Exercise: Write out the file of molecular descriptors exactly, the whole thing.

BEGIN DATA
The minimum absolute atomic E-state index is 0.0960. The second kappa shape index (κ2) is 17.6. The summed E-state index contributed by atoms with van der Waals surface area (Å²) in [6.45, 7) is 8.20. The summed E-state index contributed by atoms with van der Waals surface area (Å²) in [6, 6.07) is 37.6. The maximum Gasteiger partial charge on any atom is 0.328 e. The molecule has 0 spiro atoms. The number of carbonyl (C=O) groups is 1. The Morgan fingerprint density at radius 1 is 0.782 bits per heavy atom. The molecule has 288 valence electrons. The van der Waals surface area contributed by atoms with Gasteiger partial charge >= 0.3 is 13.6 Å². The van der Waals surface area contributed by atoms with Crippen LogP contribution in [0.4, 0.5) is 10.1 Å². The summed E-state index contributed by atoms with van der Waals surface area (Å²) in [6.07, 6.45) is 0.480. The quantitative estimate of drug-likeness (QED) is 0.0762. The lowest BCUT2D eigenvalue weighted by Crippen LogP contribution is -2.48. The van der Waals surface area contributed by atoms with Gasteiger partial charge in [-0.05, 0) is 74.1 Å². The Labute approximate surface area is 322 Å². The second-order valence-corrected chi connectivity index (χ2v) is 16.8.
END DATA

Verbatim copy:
The minimum absolute atomic E-state index is 0.0960. The second kappa shape index (κ2) is 17.6. The summed E-state index contributed by atoms with van der Waals surface area (Å²) in [6.45, 7) is 8.20. The summed E-state index contributed by atoms with van der Waals surface area (Å²) in [6, 6.07) is 37.6. The maximum Gasteiger partial charge on any atom is 0.328 e. The molecule has 0 spiro atoms. The number of carbonyl (C=O) groups is 1. The Morgan fingerprint density at radius 1 is 0.782 bits per heavy atom. The molecule has 288 valence electrons. The van der Waals surface area contributed by atoms with Gasteiger partial charge >= 0.3 is 13.6 Å². The van der Waals surface area contributed by atoms with Crippen LogP contribution in [0.4, 0.5) is 10.1 Å². The summed E-state index contributed by atoms with van der Waals surface area (Å²) in [6.07, 6.45) is 0.480. The quantitative estimate of drug-likeness (QED) is 0.0762. The lowest BCUT2D eigenvalue weighted by Crippen LogP contribution is -2.48. The van der Waals surface area contributed by atoms with Gasteiger partial charge in [-0.05, 0) is 74.1 Å². The Labute approximate surface area is 322 Å². The second-order valence-corrected chi connectivity index (χ2v) is 16.8.